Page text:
4 Ways to Make a Deadline Without Going Crazy

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Do you keep up with your writing projects? Do you hand in your work on time? And how much drama do you like in your life?

Are you a drama queen? I was. I realized years ago that I liked excitement, and I created too much of it, especially when I procrastinated and then went crazy as deadlines loomed. Does this sound familiar?

You can learn good work habits, but doing so means giving up the adrenaline rush. Instead, you become a planner. It might sound boring, but these techniques have helped me avoid all-nighters.

1. Take Small Steps

Years ago I was driving to an appointment with my boss when I confessed, tearfully, that I felt overwhelmed by my workload. He gave me advice that was just right at the time: “Break it down into small steps. Otherwise you’re too overwhelmed to move forward. Just put one foot in front of the other and accomplish small things every day.”

It was good advice then, even though it sounded obvious. I needed a reminder. It’s also great advice for a big project like writing a cookbook, which can seem overwhelming at the beginning.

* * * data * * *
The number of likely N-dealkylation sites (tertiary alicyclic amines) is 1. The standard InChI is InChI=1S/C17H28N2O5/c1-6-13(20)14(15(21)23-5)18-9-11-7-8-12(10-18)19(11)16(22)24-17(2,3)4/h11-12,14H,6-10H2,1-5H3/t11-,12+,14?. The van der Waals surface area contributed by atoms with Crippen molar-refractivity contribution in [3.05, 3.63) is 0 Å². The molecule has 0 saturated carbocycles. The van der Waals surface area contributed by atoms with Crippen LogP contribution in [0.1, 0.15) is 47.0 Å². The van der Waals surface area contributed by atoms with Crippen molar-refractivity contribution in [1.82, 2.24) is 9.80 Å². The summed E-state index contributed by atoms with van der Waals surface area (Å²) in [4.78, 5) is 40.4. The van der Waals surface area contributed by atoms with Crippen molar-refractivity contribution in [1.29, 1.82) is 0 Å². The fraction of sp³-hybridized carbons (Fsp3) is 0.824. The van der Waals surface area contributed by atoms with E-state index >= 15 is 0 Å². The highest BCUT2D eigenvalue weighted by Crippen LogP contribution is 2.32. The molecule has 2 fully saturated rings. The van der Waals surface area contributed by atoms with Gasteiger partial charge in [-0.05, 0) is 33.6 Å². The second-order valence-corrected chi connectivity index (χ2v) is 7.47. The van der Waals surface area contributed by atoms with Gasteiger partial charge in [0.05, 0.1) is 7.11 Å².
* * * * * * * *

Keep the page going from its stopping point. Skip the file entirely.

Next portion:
On days when I felt overwhelmed, there was always something small to do. I could make folders for each chapter and a folder within for recipes. That way I was still working on the book, taking small steps.

2. Get Organized with a Schedule

Probably the most important thing I learned when writing a cookbook manuscript was to make a schedule. I always resist at first, because I don’t like feeling locked in. But they are a lifesaver and actually reduce stress in the long run, because you make measured progress.

For a cookbook I turned in last month, I created a schedule by month. It had three deadlines for each chapter that synthesized many smaller steps. It helped me and my co-author stay on track. He made his deadlines, developing the recipes, and I made mine, testing them and writing the chapters.

You might think you don’t need a schedule, but you’re wrong. The time goes by quickly, and before you know it, you’ve got one month left and four chapters to write. No one wants to be in that position.

3. Do the Work in Front of You

When I first started freelancing 18 years ago, a publisher gave me steady work. He had a staff of writers but needed me for special projects. A high-energy guy, he was always on the prowl for new clients and more work. I asked him how he kept up, he said it was because he always did the work in front of him.

His theory was that if you get pending projects done, you have room for the next one. If you don’t, something really good might come along, and you have to turn it down. I think of this advice almost every day. It’s a way to clear the decks, to feel like I’m making progress, and to keep myself from feeling overwhelmed.

4. Stop Being a Drama Queen